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Does relative wealth make us happier than absolute wealth?

As social creatures, our happiness may be dependent on our status. If this is the case, it may help explain why the pursuit of money for the average person at best only keeps their happiness level constant.

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Experts and Influencers

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Agree
Experts In Economics


The Economist    Politics and Business Magazine
Agree
...people tend to compare their lot with that of others. In one striking example, students at Harvard University were asked whether they would prefer (a) $50,000 a year while others got half that or (b) $100,000 a year while others got twice as much. A majority chose (a). They were happy with less, as long as they were better off than others.
07 Aug 2003    Source


Experts In Sociology


Glenn Firebaugh    Sociology Professor
Laura Tach    Sociologist
Agree
We find that the higher the income of others in one‟s age group, the lower one's happiness, with and without controls for age, health, education, marital status, and other correlates of happiness. Since real incomes tend to increase over most of one‟s working life, this finding implies that working-age families must earn more and more over time to maintain a constant level of happiness. This is an example of what Brickman and Campbell (1971) called a “hedonic treadmill”...
17 Jun 2008    Source


Experts In Business


Donald Trump    American Business Magnate
Agree
[Money is] a scorecard that tells me I've won and by how much. [If that is the definition] then yeah, I do it for the money.
01 Feb 2002    Source


Disagree
Experts In Business


Justin Wolfers    Business Professor
Betsey Stevenson    Business Professor
Mostly Disagree
Our evidence is consistent with the view that only absolute income matters to happiness (which would imply that the within- and between-country estimates are identical). Indeed, whereas previous analyses of the link between income and happiness had suggested a prima facie case for relative income playing a dominant role, our updated re-analysis yields no such case.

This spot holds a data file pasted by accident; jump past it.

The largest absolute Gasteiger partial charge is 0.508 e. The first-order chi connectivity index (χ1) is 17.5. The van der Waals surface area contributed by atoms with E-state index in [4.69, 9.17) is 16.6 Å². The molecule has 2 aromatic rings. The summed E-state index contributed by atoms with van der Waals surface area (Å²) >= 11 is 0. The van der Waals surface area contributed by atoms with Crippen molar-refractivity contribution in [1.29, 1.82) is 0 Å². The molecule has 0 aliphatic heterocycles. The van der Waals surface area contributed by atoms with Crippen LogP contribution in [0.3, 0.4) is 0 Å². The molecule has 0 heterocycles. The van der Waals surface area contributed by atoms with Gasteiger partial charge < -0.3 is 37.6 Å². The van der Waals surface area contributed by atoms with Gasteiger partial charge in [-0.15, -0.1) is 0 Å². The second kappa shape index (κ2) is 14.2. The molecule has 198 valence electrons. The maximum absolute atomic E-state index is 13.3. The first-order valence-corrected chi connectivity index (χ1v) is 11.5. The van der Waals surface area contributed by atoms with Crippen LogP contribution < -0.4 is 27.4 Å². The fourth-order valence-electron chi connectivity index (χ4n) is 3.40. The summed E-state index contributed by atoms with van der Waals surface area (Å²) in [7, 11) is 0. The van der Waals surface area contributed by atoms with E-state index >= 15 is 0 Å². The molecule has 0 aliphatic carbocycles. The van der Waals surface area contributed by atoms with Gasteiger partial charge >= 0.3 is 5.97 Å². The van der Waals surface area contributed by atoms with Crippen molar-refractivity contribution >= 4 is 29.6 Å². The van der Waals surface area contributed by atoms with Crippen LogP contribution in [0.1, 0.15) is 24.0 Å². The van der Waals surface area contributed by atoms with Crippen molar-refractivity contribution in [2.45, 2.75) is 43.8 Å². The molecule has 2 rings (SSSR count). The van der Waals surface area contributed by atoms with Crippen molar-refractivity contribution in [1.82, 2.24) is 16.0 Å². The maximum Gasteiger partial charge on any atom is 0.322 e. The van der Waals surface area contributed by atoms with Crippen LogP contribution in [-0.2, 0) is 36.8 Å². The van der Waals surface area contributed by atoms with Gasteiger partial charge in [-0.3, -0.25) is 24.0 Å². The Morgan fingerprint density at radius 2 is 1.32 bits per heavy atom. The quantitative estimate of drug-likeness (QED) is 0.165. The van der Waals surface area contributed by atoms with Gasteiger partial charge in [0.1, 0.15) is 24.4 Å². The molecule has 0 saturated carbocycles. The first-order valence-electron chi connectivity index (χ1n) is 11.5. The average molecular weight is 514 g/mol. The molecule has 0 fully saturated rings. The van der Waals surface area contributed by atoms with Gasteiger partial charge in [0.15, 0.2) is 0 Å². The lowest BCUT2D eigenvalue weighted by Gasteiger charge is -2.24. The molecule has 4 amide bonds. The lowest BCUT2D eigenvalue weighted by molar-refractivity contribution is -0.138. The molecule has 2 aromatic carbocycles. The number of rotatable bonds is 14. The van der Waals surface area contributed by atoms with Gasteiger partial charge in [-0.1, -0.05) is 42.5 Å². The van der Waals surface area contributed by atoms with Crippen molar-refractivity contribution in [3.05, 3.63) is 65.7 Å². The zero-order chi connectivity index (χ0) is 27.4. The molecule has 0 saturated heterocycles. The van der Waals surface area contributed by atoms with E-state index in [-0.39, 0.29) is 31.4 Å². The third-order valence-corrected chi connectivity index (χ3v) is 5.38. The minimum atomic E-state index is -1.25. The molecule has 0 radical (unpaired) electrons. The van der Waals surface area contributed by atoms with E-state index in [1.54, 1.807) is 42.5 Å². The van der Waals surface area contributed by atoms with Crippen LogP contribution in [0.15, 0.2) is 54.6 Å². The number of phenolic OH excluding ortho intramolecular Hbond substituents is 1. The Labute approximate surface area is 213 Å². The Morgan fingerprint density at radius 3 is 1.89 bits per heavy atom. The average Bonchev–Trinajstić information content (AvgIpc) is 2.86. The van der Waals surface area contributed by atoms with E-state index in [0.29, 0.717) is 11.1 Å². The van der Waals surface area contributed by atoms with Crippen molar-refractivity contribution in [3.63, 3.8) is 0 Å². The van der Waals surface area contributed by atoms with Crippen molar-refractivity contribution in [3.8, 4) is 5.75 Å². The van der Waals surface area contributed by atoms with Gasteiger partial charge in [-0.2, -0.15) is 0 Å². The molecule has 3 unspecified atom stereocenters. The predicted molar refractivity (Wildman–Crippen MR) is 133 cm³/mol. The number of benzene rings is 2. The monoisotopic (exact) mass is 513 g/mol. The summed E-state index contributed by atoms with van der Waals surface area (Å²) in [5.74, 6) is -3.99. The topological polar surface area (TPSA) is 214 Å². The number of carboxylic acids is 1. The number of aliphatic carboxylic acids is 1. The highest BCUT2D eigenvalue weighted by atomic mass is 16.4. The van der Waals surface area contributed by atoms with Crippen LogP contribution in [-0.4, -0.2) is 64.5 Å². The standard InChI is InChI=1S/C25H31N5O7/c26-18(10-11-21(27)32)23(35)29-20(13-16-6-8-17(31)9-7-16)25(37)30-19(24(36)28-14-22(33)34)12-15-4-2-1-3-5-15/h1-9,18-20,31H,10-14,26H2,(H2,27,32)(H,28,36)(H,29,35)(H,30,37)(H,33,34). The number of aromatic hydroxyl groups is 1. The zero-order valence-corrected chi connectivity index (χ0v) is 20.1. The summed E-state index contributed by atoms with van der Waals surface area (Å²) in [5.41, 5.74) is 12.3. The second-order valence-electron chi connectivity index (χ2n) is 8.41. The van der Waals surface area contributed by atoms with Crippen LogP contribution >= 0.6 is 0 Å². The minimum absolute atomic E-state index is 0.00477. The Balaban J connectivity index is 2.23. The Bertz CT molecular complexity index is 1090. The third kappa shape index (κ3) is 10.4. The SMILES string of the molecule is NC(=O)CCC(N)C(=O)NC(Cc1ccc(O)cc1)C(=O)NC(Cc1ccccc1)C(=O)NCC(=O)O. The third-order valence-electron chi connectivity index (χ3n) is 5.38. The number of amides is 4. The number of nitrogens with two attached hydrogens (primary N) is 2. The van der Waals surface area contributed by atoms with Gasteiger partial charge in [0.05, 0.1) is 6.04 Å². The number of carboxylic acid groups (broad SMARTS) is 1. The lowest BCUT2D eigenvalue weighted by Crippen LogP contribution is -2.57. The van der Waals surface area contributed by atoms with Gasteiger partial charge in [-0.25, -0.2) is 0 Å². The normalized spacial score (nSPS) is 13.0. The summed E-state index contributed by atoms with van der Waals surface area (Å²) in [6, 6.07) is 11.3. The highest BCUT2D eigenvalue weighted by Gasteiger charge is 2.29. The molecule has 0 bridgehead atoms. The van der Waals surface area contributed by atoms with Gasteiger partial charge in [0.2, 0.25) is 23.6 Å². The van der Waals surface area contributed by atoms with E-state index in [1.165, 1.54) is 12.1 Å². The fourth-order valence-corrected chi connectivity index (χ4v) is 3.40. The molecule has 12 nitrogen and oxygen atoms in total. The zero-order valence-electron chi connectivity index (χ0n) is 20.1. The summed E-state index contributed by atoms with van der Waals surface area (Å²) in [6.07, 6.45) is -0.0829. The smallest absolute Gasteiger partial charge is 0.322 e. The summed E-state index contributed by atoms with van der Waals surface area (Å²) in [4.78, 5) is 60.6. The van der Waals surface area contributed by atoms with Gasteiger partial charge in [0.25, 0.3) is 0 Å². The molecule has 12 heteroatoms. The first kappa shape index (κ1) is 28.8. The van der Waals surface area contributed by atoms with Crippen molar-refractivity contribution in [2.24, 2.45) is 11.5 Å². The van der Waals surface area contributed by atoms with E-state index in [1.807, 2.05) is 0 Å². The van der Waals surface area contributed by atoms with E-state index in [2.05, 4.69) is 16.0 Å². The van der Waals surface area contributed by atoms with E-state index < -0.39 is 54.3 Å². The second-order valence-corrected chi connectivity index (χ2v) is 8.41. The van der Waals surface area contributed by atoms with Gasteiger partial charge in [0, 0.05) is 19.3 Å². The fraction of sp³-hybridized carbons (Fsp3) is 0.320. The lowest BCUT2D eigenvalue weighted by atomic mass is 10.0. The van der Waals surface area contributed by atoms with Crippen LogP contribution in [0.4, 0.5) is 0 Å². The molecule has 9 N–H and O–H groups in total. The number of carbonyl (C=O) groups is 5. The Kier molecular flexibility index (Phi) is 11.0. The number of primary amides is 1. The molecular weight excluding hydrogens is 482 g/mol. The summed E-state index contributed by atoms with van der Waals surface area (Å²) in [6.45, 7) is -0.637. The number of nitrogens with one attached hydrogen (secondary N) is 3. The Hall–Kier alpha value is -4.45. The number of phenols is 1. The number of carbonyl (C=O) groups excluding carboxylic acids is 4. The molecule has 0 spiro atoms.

09 May 2008    Source



Comments

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0 Points      Nashhinton      21 Apr 2013      Stance on Question: Agree
Studies tend to show that relative wealth leads to excessive happiness because it behaves like a point system. That's why we shouldn't simply redistribute wealth through taxation to establish unwarranted egalitarianism, but we should rather provide basic services and opportunities to citizens to increase their motivations to succeed. We need universal college education, job training, universal healthcare (healthy citizens are happy) etc., or any other type of mechanism to encourage citizens to work to eventually accumulate wealth on their own and stimulate the economy. We must ensure that citizens can easily move to the top of the ladder without obstacles, fairly, and without wide disparities of difficulty levels. It may lead to happiness, but it's immoral to accumulate and safeguard vast quantities of wealth in a vault somewhere without using it to stimulate future economic growth. I'm an ethical socialist who promotes a free competitive market and a large work ethic.


1 Point      TZX      16 Feb 2011      Stance on Question: Mostly Agree
Quite probably. Humans show an amazing capability for hammering down the nail that sticks out.


0 Points      Anonymous      08 Nov 2010      General Comment
I think this question should be reworded to make it clear we're talking about absolute purchasing power as opposed to non-inflation adjusted dollar values.


0 Points      the27th      26 May 2010      Stance on Question: Mostly Disagree
Up to a point, happiness rises with GDP among different countries. Absolute wealth matters. There's evidence that relative wealth matters as well, but as I understand high relative wealth can't compensate for a sufficiently low absolute wealth.


0 Points      Benja      27 May 2010      Editorial Comment
I wonder whether I should reword the question with a qualification so as to exclude abject poverty? What I think is interesting about this question (correct me if I'm wrong) is whether the benefit of economic growth has leveled out for rich countries.